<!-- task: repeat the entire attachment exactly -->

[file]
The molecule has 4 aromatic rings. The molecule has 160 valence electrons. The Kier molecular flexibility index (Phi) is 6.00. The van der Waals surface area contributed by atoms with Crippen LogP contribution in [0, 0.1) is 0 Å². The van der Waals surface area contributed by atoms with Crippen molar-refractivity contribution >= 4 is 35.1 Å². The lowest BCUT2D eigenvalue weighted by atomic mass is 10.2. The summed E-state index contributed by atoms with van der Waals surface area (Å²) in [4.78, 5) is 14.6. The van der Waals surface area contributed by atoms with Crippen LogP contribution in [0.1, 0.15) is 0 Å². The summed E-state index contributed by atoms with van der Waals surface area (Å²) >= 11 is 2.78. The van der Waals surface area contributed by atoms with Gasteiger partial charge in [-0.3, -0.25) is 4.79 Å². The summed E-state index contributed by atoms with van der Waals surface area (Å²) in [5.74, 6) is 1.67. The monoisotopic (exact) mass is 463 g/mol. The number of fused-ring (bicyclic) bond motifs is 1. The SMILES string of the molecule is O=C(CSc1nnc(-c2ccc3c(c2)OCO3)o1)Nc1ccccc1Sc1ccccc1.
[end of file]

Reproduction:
The molecule has 4 aromatic rings. The molecule has 160 valence electrons. The Kier molecular flexibility index (Phi) is 6.00. The van der Waals surface area contributed by atoms with Crippen LogP contribution in [0, 0.1) is 0 Å². The van der Waals surface area contributed by atoms with Crippen molar-refractivity contribution >= 4 is 35.1 Å². The lowest BCUT2D eigenvalue weighted by atomic mass is 10.2. The summed E-state index contributed by atoms with van der Waals surface area (Å²) in [4.78, 5) is 14.6. The van der Waals surface area contributed by atoms with Crippen LogP contribution in [0.1, 0.15) is 0 Å². The summed E-state index contributed by atoms with van der Waals surface area (Å²) >= 11 is 2.78. The van der Waals surface area contributed by atoms with Gasteiger partial charge in [-0.3, -0.25) is 4.79 Å². The summed E-state index contributed by atoms with van der Waals surface area (Å²) in [5.74, 6) is 1.67. The monoisotopic (exact) mass is 463 g/mol. The number of fused-ring (bicyclic) bond motifs is 1. The SMILES string of the molecule is O=C(CSc1nnc(-c2ccc3c(c2)OCO3)o1)Nc1ccccc1Sc1ccccc1.